Bernard Saul Levy of Newton died Dec. 3. He was 85.

He was born in Baltimore to parent Roger and Anna. His upbringing in the orthodox Jewish community, helping in his father’s store, and participating in Boy Scouts shaped him for life.

He came to Boston to study at Massachusetts Institute of Technology at age 16. He found brilliant minds but chafed at MIT’s role in the military industrial complex and was troubled by the hate preached on the Boston Common. These challenges led him to find lifelong passions: science, sailing, and MIT Hillel. A new chapel opened at MIT while he was a student and he considered it a great honor to carry the Torah to its new ark.

He attended medical school and did an internship at Duke University. He loved caring for patients and practiced until shortly before his death. He did a residency in psychiatry at Johns Hopkins Hospital. At Hopkins he met a young pediatrician, Janice Cohen; they married and lived their lives as soulmates and true partners. Jan enjoyed a full career as a physician.

While in public health service, he authored the first scientific paper in the United States on the use of lithium to treat bipolar illness. In 1968, he was recruited by Massachusetts General Hospital and Harvard Medical School to lead the inpatient psychiatry unit into the new era of a biologic basis of mental illness. Bernie thought psychopharmacology was inadequate by itself as a treatment and focused on combining psychotherapy as well as therapeutic community where the patient was offered a role in their treatment.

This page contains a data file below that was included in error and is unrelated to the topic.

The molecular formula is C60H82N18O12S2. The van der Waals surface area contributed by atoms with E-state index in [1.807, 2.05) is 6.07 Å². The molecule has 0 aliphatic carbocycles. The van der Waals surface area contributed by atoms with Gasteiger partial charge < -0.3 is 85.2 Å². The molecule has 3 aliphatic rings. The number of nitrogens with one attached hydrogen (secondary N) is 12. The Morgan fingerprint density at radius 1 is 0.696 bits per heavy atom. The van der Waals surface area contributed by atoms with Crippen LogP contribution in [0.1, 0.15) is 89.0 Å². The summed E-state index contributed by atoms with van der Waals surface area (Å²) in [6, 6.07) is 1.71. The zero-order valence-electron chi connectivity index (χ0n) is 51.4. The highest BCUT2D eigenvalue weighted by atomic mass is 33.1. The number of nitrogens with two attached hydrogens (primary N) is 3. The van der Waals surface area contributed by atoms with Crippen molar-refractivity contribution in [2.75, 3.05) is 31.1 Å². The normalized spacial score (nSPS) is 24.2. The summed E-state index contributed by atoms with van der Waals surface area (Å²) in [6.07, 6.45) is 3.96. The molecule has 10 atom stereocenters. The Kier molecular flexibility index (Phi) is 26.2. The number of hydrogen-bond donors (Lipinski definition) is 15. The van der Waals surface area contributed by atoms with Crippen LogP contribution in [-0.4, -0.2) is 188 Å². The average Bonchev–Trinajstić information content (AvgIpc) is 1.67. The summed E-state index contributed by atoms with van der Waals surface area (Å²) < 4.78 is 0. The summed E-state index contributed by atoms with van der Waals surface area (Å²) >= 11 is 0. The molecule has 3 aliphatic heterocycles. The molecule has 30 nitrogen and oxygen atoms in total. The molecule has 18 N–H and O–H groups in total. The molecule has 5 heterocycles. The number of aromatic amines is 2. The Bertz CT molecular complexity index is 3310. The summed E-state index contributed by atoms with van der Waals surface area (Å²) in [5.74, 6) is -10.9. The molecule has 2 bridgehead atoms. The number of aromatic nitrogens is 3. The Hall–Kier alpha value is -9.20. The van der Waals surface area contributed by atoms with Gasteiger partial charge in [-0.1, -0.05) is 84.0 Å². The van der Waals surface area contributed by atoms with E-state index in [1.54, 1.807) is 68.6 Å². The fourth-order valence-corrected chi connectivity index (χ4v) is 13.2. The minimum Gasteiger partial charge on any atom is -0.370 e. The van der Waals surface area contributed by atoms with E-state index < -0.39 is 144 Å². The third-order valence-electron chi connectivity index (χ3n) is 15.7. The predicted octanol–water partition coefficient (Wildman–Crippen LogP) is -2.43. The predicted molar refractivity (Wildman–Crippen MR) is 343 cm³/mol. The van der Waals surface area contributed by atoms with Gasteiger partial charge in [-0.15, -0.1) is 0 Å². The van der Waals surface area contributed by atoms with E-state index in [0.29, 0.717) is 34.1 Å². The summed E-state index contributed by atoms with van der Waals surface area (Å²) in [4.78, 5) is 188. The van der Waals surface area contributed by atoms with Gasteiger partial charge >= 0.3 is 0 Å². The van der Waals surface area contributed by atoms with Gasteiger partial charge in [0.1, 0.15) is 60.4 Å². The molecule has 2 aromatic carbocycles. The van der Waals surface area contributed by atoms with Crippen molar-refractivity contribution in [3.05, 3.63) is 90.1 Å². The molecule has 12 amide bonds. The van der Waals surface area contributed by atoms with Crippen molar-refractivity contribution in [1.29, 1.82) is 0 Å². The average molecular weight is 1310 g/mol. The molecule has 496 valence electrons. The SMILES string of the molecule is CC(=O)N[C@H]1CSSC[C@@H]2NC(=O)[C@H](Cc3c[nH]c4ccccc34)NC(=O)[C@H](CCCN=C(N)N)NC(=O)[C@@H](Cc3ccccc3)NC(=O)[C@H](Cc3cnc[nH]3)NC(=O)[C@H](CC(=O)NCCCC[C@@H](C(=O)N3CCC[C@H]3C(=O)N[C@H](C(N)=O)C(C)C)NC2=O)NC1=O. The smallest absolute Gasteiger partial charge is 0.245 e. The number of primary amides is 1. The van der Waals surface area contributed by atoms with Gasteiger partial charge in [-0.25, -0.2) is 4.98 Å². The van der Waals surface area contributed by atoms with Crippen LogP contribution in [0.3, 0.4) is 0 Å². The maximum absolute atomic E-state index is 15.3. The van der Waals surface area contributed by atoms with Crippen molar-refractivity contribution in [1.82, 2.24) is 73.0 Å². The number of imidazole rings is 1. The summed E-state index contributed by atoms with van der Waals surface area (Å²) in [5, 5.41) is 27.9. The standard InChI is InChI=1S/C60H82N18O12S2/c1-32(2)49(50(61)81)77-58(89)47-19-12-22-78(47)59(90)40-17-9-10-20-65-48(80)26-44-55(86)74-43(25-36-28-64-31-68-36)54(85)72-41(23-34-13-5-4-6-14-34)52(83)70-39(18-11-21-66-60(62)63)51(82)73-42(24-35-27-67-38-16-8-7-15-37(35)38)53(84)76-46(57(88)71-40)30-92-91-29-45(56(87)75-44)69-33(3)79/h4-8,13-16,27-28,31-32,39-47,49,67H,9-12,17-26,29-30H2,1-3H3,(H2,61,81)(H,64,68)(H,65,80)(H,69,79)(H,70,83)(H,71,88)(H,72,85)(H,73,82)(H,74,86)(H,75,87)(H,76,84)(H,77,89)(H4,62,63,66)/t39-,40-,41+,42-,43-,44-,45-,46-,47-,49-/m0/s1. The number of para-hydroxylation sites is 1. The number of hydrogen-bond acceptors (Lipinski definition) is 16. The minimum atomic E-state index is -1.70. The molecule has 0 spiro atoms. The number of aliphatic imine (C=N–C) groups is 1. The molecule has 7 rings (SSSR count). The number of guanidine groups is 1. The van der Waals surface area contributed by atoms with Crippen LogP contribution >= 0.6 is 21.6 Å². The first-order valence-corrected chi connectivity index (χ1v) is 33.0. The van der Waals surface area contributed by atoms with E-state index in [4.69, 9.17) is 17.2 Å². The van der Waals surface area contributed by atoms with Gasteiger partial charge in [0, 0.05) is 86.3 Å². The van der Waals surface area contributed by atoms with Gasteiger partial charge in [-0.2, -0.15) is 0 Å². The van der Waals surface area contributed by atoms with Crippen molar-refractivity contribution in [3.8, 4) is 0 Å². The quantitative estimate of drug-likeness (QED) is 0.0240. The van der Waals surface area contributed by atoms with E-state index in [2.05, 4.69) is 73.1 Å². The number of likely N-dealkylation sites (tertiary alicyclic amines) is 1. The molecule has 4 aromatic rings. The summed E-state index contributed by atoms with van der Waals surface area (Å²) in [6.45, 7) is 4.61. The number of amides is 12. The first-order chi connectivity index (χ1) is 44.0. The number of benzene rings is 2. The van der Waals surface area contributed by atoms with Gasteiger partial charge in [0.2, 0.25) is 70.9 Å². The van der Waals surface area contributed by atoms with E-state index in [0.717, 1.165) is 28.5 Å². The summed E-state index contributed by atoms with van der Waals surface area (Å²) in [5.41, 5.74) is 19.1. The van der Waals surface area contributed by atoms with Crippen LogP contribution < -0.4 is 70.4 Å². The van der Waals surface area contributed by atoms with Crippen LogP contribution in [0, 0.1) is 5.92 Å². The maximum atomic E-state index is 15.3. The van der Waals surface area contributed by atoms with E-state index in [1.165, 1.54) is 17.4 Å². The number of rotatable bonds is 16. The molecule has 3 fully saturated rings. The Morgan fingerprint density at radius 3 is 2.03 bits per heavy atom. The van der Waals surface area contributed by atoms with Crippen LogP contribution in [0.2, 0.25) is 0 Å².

He set up the Physician Health Services Program at the Massachusetts Medical Society and charted a course that protected patient safety while also offering physicians rehabilitation.

He loved learning and filled his home with thousands of books and good food in large quantities. He was the first to adopt new technology, to the point where you sometimes had to ask him how to turn on the lights in his house. He could not believe his luck to have a home on Martha’s Vineyard and loved his community there. He loved sailing and teaching his own and other children how to sail.

Bernie faced adversities himself and witnessed suffering but remained optimistic. He searched out the good in every person and the humanity in every situation. He believed he had a responsibility to help wherever and whenever he could.

His greatest joy was his family. He made sure to be home for dinner every night. After they were grown, he spoke to each of his children every day, often more than once. In recent years, he rejoiced in his grandchildren. When he learned he would be welcoming three grandchildren in 11 months, he bought a minivan that he called the Bernie bus.

He lived each day from a place of gratitude. He loved his life and the people in it.

He was predeceased by his beloved wife Janice. He is survived by his children Ed Levy and his wife Julie Tishler, Dan Levy and his wife Sara Cosgrove, and Sarah Levy and her husband Eugene Langner; and his cherished grandchildren Jonah, Ezra, Annabel and Noah, Sam and Josh.

A funeral was held Dec. 6 in Brookline. Shiva will be observed via Zoom on Wednesday, Dec. 8 from 7 to 9 p.m. through Temple Hillel B’nai Torah, and on Thursday, Dec. 9 from 7 to 9 p.m. at Ed and Julie’s house at 18 Bowdoin street in Newton Highlands. The Ma’ariv service will take place there at 7:30 p.m.

Donations can be made to the Benevolent Society of the Massachusetts Medical Society and/or search out opportunities each day for unexpected acts of kindness or generosity.